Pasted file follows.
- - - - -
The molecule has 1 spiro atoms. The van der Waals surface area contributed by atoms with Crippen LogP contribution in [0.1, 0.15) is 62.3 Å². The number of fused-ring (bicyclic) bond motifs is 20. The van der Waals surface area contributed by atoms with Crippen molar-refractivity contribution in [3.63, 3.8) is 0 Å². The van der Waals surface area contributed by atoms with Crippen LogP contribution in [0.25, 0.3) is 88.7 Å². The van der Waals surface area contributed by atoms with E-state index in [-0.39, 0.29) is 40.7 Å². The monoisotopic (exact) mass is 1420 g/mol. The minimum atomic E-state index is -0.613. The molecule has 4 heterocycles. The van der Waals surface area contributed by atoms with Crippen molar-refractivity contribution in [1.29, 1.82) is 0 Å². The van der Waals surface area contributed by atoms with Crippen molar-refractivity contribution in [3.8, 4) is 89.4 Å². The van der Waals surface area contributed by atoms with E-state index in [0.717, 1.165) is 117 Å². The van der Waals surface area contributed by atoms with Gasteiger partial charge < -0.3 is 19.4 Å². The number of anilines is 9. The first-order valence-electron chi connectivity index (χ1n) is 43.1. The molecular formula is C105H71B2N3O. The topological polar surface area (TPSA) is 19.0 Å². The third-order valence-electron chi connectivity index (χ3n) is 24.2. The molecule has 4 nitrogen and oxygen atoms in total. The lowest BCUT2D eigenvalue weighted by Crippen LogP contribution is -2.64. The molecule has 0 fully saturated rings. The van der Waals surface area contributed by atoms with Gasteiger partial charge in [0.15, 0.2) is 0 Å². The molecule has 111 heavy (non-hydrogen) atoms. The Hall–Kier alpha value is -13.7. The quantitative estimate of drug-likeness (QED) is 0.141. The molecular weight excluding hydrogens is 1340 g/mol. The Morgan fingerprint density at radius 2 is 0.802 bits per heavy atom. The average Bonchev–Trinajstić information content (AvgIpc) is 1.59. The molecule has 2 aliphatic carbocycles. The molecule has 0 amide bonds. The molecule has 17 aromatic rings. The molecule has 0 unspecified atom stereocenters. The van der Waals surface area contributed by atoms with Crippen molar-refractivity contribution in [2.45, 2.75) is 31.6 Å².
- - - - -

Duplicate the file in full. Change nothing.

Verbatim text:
The molecule has 1 spiro atoms. The van der Waals surface area contributed by atoms with Crippen LogP contribution in [0.1, 0.15) is 62.3 Å². The number of fused-ring (bicyclic) bond motifs is 20. The van der Waals surface area contributed by atoms with Crippen molar-refractivity contribution in [3.63, 3.8) is 0 Å². The van der Waals surface area contributed by atoms with Crippen LogP contribution in [0.25, 0.3) is 88.7 Å². The van der Waals surface area contributed by atoms with E-state index in [-0.39, 0.29) is 40.7 Å². The monoisotopic (exact) mass is 1420 g/mol. The minimum atomic E-state index is -0.613. The molecule has 4 heterocycles. The van der Waals surface area contributed by atoms with Crippen molar-refractivity contribution in [1.29, 1.82) is 0 Å². The van der Waals surface area contributed by atoms with Crippen molar-refractivity contribution in [3.8, 4) is 89.4 Å². The van der Waals surface area contributed by atoms with E-state index in [0.717, 1.165) is 117 Å². The van der Waals surface area contributed by atoms with Gasteiger partial charge < -0.3 is 19.4 Å². The number of anilines is 9. The first-order valence-electron chi connectivity index (χ1n) is 43.1. The molecular formula is C105H71B2N3O. The topological polar surface area (TPSA) is 19.0 Å². The third-order valence-electron chi connectivity index (χ3n) is 24.2. The molecule has 4 nitrogen and oxygen atoms in total. The lowest BCUT2D eigenvalue weighted by Crippen LogP contribution is -2.64. The molecule has 0 fully saturated rings. The van der Waals surface area contributed by atoms with Gasteiger partial charge in [0.15, 0.2) is 0 Å². The molecule has 111 heavy (non-hydrogen) atoms. The Hall–Kier alpha value is -13.7. The quantitative estimate of drug-likeness (QED) is 0.141. The molecular weight excluding hydrogens is 1340 g/mol. The Morgan fingerprint density at radius 2 is 0.802 bits per heavy atom. The average Bonchev–Trinajstić information content (AvgIpc) is 1.59. The molecule has 2 aliphatic carbocycles. The molecule has 0 amide bonds. The molecule has 17 aromatic rings. The molecule has 0 unspecified atom stereocenters. The van der Waals surface area contributed by atoms with Crippen molar-refractivity contribution in [2.45, 2.75) is 31.6 Å².